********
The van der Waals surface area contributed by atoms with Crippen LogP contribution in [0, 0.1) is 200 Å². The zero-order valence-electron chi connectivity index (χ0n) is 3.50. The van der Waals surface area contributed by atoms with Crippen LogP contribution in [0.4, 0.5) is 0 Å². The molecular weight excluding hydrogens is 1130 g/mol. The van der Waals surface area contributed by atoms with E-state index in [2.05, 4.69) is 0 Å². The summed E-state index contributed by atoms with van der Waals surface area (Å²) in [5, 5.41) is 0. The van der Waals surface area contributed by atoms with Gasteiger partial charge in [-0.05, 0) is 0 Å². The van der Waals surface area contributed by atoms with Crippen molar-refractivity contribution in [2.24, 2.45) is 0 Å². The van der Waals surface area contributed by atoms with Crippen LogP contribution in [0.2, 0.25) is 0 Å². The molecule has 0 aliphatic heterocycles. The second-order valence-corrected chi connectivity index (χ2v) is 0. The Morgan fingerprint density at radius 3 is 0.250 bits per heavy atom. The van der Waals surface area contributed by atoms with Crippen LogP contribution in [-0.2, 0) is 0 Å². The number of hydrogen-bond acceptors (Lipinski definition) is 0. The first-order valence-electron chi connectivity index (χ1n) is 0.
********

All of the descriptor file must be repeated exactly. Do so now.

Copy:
The van der Waals surface area contributed by atoms with Crippen LogP contribution in [0, 0.1) is 200 Å². The zero-order valence-electron chi connectivity index (χ0n) is 3.50. The van der Waals surface area contributed by atoms with Crippen LogP contribution in [0.4, 0.5) is 0 Å². The molecular weight excluding hydrogens is 1130 g/mol. The van der Waals surface area contributed by atoms with E-state index in [2.05, 4.69) is 0 Å². The summed E-state index contributed by atoms with van der Waals surface area (Å²) in [5, 5.41) is 0. The van der Waals surface area contributed by atoms with Gasteiger partial charge in [-0.05, 0) is 0 Å². The van der Waals surface area contributed by atoms with Crippen molar-refractivity contribution in [2.24, 2.45) is 0 Å². The van der Waals surface area contributed by atoms with Crippen LogP contribution in [0.2, 0.25) is 0 Å². The molecule has 0 aliphatic heterocycles. The second-order valence-corrected chi connectivity index (χ2v) is 0. The Morgan fingerprint density at radius 3 is 0.250 bits per heavy atom. The van der Waals surface area contributed by atoms with Crippen LogP contribution in [-0.2, 0) is 0 Å². The number of hydrogen-bond acceptors (Lipinski definition) is 0. The first-order valence-electron chi connectivity index (χ1n) is 0.